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What credit market indicators tell us

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  • John V. Duca

Abstract

John Duca shows that interest rate spreads and loan surveys should be interpreted carefully when assessing the availability of credit and its impact on the economy. This is especially true of interest rate spread indicators, some of which reflect prepayment, liquidity, or default risk premiums that have different economic implications. It can be helpful to decompose spreads before drawing economic inferences from the structure of interest rates. Spreads between yields on non-top-grade private-sector bonds and Treasury bonds, in particular, have a large prepayment premium in addition to a time-varying default risk premium. It is also important to recognize that even some decomposed spreads include more than one type of risk premium. In this regard, a widening of some yield spreads that contain a small default risk component, such as the Aaa-Treasury spread, could reflect a rise in prepayment or liquidity risk premiums, whose magnitudes may be hard to identify separately.

Suggested Citation

  • John V. Duca, 1999. "What credit market indicators tell us," Economic and Financial Policy Review, Federal Reserve Bank of Dallas, issue Q III, pages 2-13.
  • Handle: RePEc:fip:fedder:y:1999:i:qiii:p:2-13
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    File URL: http://www.dallasfed.org/assets/documents/research/efr/1999/efr9903a.pdf
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    1. John V. Duca, 1995. "Credit availability, bank consumer lending, and consumer durables," Working Papers 9514, Federal Reserve Bank of Dallas.
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    Cited by:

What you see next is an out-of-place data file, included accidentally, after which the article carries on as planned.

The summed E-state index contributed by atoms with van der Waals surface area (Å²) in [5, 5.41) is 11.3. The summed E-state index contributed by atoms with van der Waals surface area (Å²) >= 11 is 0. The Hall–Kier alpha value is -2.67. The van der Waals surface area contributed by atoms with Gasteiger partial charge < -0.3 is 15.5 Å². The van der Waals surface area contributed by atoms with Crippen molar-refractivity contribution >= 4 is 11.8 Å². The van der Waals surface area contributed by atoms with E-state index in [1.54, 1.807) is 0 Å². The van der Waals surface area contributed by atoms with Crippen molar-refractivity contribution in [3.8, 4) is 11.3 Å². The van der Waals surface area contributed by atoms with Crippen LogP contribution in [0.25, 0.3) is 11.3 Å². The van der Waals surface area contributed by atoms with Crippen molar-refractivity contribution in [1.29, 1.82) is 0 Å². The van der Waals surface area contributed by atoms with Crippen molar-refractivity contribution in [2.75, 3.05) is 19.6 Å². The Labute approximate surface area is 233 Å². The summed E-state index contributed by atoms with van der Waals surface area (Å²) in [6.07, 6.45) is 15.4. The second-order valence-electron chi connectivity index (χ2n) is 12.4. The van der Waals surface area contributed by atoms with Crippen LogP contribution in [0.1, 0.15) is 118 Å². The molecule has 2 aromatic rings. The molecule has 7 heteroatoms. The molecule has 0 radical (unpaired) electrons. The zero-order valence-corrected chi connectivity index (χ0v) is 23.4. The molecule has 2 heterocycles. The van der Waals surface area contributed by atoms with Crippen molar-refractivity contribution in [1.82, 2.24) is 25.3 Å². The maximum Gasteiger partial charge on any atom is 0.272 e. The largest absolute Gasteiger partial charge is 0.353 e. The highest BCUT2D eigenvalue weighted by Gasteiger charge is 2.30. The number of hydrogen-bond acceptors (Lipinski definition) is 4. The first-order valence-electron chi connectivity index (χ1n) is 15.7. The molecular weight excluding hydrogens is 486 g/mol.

1. Gross, Marco, 2011. "Corporate bond spreads and real activity in the euro area - Least Angle Regression forecasting and the probability of the recession," Working Paper Series 1286, European Central Bank.
    2. Carlson Mark A & King Thomas & Lewis Kurt, 2011. "Distress in the Financial Sector and Economic Activity," The B.E. Journal of Economic Analysis & Policy, De Gruyter, vol. 11(1), pages 1-31, June.
    3. Duca, John V., 2013. "Did the commercial paper funding facility prevent a Great Depression style money market meltdown?," Journal of Financial Stability, Elsevier, vol. 9(4), pages 747-758.
    4. Zhiwei Zhang, 2002. "Corporate Bond Spreads and the Business Cycle," Staff Working Papers 02-15, Bank of Canada.
    5. Illing, Mark & Liu, Ying, 2006. "Measuring financial stress in a developed country: An application to Canada," Journal of Financial Stability, Elsevier, vol. 2(3), pages 243-265, October.
    6. Prakash Kannan, 2010. "Credit Conditions and Recoveries from Recessions Associated with Financial Crises," IMF Working Papers 10/83, International Monetary Fund.
    7. Michael Bleaney & Paul Mizen & Veronica Veleanu, "undated". "Bond Spreads as Predictors of Economic Activity in Eight European Economies," Discussion Papers 12/11, University of Nottingham, Centre for Finance, Credit and Macroeconomics (CFCM).